As you can see, I’ve already given up on my promise from last time. Or perhaps I didn’t?
When last week wrapped up, I had just finished replacing my front right wheel bearings. On the immediate agenda was repairing the front blower motor, which seems to have gone dead long ago, and I was getting pretty desperate because this past weekend was an early heat wave in the area with temperatures in the low 90s°F. I had already verified that the (resistor based ;___; ) speed regulation circuit was fine with exception of the lowest speed, and that the motor did not respond to direct 12v input.
Like Fanvan. Do you remember Fanvan?
In the Official Derpy Van Strategy Guide, the heater unit had its own dedicated disassembly page:
As you could imagine, it was not very helpful. The gist of it was basically
1. Disassemble everything.
2. No, we mean it. Everything.
The entire dashboard structure had to come out. Not to mention, even, that the step page before this was to disassemble the heater control unit linkages (the things which deflect air to select heat or A/C, floor or … face? vents, etc.)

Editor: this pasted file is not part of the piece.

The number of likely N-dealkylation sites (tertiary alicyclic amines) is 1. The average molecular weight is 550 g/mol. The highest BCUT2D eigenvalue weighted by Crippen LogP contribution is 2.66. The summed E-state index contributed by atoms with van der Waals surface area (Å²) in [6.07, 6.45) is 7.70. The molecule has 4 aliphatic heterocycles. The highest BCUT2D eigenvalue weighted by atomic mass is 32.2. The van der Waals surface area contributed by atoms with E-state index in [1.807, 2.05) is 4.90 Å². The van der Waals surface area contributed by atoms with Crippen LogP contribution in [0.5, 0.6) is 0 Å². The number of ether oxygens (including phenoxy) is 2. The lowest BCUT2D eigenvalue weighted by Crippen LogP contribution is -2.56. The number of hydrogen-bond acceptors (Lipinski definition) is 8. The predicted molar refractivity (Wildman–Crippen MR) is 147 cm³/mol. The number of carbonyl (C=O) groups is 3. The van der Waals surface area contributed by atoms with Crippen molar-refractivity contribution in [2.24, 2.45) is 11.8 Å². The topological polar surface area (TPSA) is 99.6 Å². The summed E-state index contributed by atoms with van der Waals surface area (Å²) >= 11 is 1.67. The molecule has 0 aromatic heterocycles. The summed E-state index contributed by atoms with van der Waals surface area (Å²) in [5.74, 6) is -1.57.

In my usual style, I suspected something was amiss and that there must be an easier way. Basically what the past few weeks of pretend-automotive-tech has taught me is that everything in a vehicle may have an ‘official” repair procedure, but Raúl and Jimmy at the shop up the block most likely have figured out a way to do it quickly. My plan was to be Raúl as often as possible.
For me, the possible quick route was an in-situ replacement of the fan motor’s brushes.
The motor, for the record, is the little silver can with the round nub near the lower center of the image. Keep in mind all this is well hidden under the lower dashboard. What you’re seeing is me aiming the camera up from the footwell, with the lens under the brake pedal and the flash unit above the brake pedal. The metal rail that dips down in the foreground is the throttle pedal.
After staring for a while, I determined through empirical trials that I could reach my arm under both pedals and up to the motor, leaving just enough space to wiggle a stub Phillips head screwdriver to undo the rear brush cap screws. To get into this position, I would have to extend horizontally out from the driver’s side footwell, facing the base of the driver’s seat. In other words, totally away from the repair point, and the entire repair is to be done by feel. I wish there were pictures of this whole process as it was happening, because it was truly one heroic position.